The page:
July 30, 2009
Methodists Defeat Gay-related Membership Policy
The amendments could have furthered the creation of a new U.S.-only governing body.
United Methodists have defeated amendments that would have made church membership open to all Christians regardless of sexual orientation and furthered the creation of a new, U.S.-only governing body, according to the denomination's news service.
Delegates at the United Methodist Church's General Conference last year approved the sexual orientation amendment, as well as several others that would have changed how the international church is governed. But the amendments failed to gain support from two-thirds of the denomination's annual conferences, as required by church law. The conferences voted in May and June.
Twenty-seven of the 44 regional conferences that reported voting results rejected the amendment that would have made membership in local churches open to "all persons, upon taking vows declaring the Christian faith, and relationship in Jesus Christ," according to United Methodist
The amendment followed a controversial case in 2005 in which a Virginia clergyman denied membership to a gay man who would not agree to change his sexuality. The UMC's high court later backed the pastor's decision.
The complicated amendments to church polity in the UMC, which counts 8 million members in the U.S. and about 3.5 million more in Asia, Africa and Europe, was seen by some as a way to make it easier for Americans to pass pro-gay resolutions.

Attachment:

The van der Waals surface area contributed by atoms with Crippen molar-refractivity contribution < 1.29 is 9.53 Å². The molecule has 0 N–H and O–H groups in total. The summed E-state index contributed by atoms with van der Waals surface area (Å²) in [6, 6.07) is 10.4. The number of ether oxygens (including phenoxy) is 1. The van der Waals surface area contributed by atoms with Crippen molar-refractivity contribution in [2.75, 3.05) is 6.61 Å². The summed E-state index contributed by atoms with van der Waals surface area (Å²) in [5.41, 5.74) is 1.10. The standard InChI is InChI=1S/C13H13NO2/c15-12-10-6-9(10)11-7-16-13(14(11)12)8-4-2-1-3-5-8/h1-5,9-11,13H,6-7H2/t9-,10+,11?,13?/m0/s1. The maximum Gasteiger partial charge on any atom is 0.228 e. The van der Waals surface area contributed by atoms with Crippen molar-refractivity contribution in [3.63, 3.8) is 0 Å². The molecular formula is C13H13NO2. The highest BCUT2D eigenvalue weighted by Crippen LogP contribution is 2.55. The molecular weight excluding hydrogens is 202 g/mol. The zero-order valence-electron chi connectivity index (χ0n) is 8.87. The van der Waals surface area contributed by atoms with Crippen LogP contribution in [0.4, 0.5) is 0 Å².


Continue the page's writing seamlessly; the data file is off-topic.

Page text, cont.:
"It is only thanks to the African and other international delegates that United Methodism has upheld biblical standards about homosexuality," Mark Tooley, a Methodist and president of the Institute on Religion & Democracy, warned in April.
"Liberals increasingly resent the growing African influence in our church and know they cannot win when the African churches are growing and the U.S. church declines, unless they can at least partially separate the U.S. church from the African churches," he wrote in lobbying against the amendments.
Advocates for the changes say it would have allowed local churches to be more responsive to cultural contexts without interference from a large, churchwide bureaucracy.